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Building's owner and landlord have duty to protect tenants and prevent crime

All residents in New York City, regardless of wealth or address, have a right to feel safe in their own homes. For the millions of residents who live in apartment buildings, building owners and landlords have a legal duty to take action to provide for tenants' safety. This includes ensuring that a building, and/or individual apartment units, is equipped with functioning smoke and carbon monoxide detectors, lead paint is properly handled and vital building equipment is regularly inspected and maintained.

Additionally, building owners and landlords must take steps to provide for the safety of tenants in terms of crime prevention. For example ensuring that a front door entrance is locked and secured or providing for a lobby security attendant helps ensure that individuals who do not live at a premise or are not an invited guest of a tenant cannot enter a building or remain on the premise.

Other security measures that may be employed by a building owner and landlord include security cameras, locked gates, sufficient locks on individual units, peepholes, intercom systems, secure mailboxes and window guards. In cases where these or other types of appropriate safety equipment are not provided and a tenant or tenant's guest suffers injury or harm due to a criminal act, the landlord or owner of a building may be held legally responsible.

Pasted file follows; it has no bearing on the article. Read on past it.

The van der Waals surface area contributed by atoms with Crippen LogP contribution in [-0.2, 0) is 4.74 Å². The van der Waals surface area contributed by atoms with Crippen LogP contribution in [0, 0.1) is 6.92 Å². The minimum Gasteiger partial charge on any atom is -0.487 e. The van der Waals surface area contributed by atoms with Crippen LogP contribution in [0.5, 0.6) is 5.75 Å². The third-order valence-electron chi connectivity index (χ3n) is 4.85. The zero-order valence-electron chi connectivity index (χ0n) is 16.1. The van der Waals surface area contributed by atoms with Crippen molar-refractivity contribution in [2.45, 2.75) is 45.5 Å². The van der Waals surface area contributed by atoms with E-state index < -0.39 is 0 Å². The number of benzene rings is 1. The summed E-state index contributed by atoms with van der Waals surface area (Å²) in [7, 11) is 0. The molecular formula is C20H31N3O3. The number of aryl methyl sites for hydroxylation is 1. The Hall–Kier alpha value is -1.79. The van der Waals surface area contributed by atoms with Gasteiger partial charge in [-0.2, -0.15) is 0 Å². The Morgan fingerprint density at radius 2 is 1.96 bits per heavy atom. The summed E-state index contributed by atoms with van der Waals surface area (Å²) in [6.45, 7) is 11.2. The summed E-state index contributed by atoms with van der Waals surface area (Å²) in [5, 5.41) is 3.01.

In July of 2013, a 23-year-old woman was fatally shot at the New York City Housing Authority's Lincoln Houses in Harlem. According to a police report, the young woman was a resident at the NYCHA public housing project when she was accosted and shot by a 36-year-old homeless woman who had previously been arrested for trespassing at a neighboring property.

The young woman's mother filed a lawsuit against the city alleging that NYCHA failed to provide adequate security to protect residents and prevent crime. In response, the NYCHA is seeking to have the wrongful death claim dismissed citing that "all the risks, hazards and dangers were open, obvious and apparent," to the decedent. In short, the NYCHA is blaming the victim and asserting that she should have known that the premise where she lived was dangerous.

The NYCHA's response has outraged many, including the victim's mother who contends that "everybody has a right to be safe in their home." We'll continue to follow this case and provide updates accordingly.

Source: New York Post, "City: Murder victim should have known 'risks' of public housing," Julia Marsh, Lorena Mangelli and Danika Fears, Sept. 19, 2015

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